An Rong Xu is a New York City-based Chinese American photographer and director. Read on for a recap of his seminar held at Objectifs on 5 Jul 2018, about developing personal projects.
On motivations, generating ideas and ethics
“The idea of finding your core is really important in developing your own personal projects. A lot of my work is rooted in what I love and who I love.”
An Rong embarked on his first long-term personal project as an undergraduate in New York. Guided by a lecturer’s advice that “the most universal things are the most personal things”, he sought to document his grandfather, who raised him but whom he felt he still had many questions about. Over three years, he spent five days a week during the school term with his grandfather, for an hour or two each time.
An Rong referenced photographer Nan Goldin’s portraits of her friends who had AIDS, a body of work which later found her fame. In the process of shooting Grandpa he questioned his motivations for shooting this project, as Goldin too was challenged: “Am I just waiting for him to die?” An Rong emphasised that it is crucial to question one’s intentions when making any kind of personal work: “What is the impact on the people you’re photographing?” He shot this series right up till his grandfather’s death and funeral.
This first personal project was a process of self discovery for An Rong, both in terms of his aesthetic and his drive. He said: “Photographing my grandfather was my ‘Spider-Man moment’.” Like how Peter Parker became Spider-Man when he chose to use his powers to avenge his uncle’s death, An Rong came to see photography as a way of reaching out to people.
Once this project ended, with his grandfather’s death, An Rong was forced to contend with what would come next, and the meaning behind his work. “Because of all the questions he left unanswered,” and in the process of meeting previously unknown relatives during his grandfather’s funeral, An Rong got the inspiration for his next personal project, My Americans which looks at Chinese immigration and presence in “the American landscape and idea”.
Generating leads and gaining access
“My friends are able to help me in my work by creating introduction. Don’t hesitate to hit up your friends for the connections they can foster.”
For his My Americans project, An Rong relies on his friends to introduce him to relevant people, places and events. He uses social media to discover festivals, communities and subcultures and notes them in a small notebook so he can follow up at an opportune moment, for example if he is travelling through the area and can make a detour to visit a spot.
He has also pushed himself to enter spaces he wouldn’t usually go, motivated by the curiosity of “seeing what he was missing out on”, and pushing himself technically after gaining comfort with these new spaces. He reviews his intentions before photographing: “Why am I doing this? How will this elevate an image?”
Though An Rong believes in shooting swiftly to avoid the regret of a missed moment, he will gauge the context and decide whether to seek permission. “The more transparent you are, the better it is.” He introduces himself and his work, and explains to the subject why he would like to photograph that particular scene. He carries an album of his images if the subjects would like to browse through it, and he offers to send them a copy of their photograph later, as a courtesy.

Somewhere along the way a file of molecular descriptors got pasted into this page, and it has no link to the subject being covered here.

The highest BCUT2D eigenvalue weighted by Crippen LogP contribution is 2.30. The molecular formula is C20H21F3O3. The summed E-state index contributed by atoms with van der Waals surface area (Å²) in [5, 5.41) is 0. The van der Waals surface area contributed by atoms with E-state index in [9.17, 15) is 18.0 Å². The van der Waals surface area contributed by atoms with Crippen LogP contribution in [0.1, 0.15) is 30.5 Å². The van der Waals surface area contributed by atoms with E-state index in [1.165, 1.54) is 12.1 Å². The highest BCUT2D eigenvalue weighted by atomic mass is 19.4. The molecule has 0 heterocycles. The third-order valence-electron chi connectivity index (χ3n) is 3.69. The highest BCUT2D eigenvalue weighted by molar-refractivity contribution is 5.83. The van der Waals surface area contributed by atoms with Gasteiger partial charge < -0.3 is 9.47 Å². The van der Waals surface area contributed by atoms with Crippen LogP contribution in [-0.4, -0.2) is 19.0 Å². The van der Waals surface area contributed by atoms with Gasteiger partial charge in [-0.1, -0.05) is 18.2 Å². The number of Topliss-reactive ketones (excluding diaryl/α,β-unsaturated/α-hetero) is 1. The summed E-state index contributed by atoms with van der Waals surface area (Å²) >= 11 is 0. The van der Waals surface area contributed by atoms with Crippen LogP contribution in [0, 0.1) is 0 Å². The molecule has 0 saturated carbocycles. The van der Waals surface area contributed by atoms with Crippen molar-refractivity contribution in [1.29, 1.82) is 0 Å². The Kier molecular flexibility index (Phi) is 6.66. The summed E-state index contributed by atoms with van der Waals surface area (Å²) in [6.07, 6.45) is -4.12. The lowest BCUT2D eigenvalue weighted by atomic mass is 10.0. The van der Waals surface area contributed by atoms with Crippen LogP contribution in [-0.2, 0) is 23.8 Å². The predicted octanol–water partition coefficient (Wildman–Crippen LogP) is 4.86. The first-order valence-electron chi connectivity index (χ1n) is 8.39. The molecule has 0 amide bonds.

Photographing with feeling, and editing long-term projects
An Rong’s Grandpa project spanned three years. “When you’re working on something for so long it can get really boring. You’ll see the same photo over and over again. I shot Grandpa on every format possible: 4 by 5, medium format, on my phone…anything to break up the monotony of what I’ve already done.”
“There are three layers to photography: aesthetics, content and as the French say, a certain je ne sais quoi, the untouchable level where you hit all three [layers] and it combines into one moment where you don’t know why you love it so much but you do, both in your eyes and in your heart. That’s what you’re trying to do with your personal projects.”
Different photographers have different approaches to a personal project. While some have a well-defined concept and shooting images towards fulfilling that concept, others are more open, preferring to amass many photographs before editing. An Rong prefers the latter, which he terms “build up and then clean up”. Even as he is working on a series, he likes to “live with [his] work”; he will print out thumbnails of all his images and put them up on his walls. “If you’re not tired of it by the end of the day, it remains on the wall”, and from these, he will whittle it down to a final edit later on.
An Rong also shoots images that evoke a mindset, a mood rather than always shooting a subject. He believes in “making the pictures the way you want to feel”; driven by a particular feeling, such as loneliness, he will go out in search of it, and may photograph somebody or a scene he sees that embodies this mood. Here, he mentioned the influence of cinema on his work, in particular the Taiwanese New Wave directors like Edward Yang, Tsai Ming-liang and Ang Lee.
An Rong ended his talk by reiterating how his core motivation has not changed even as his work, both personal and commercial, has evolved:
“I am interested in love and romance: in people falling in love, doing things out of love and what they will do to preserve that love.”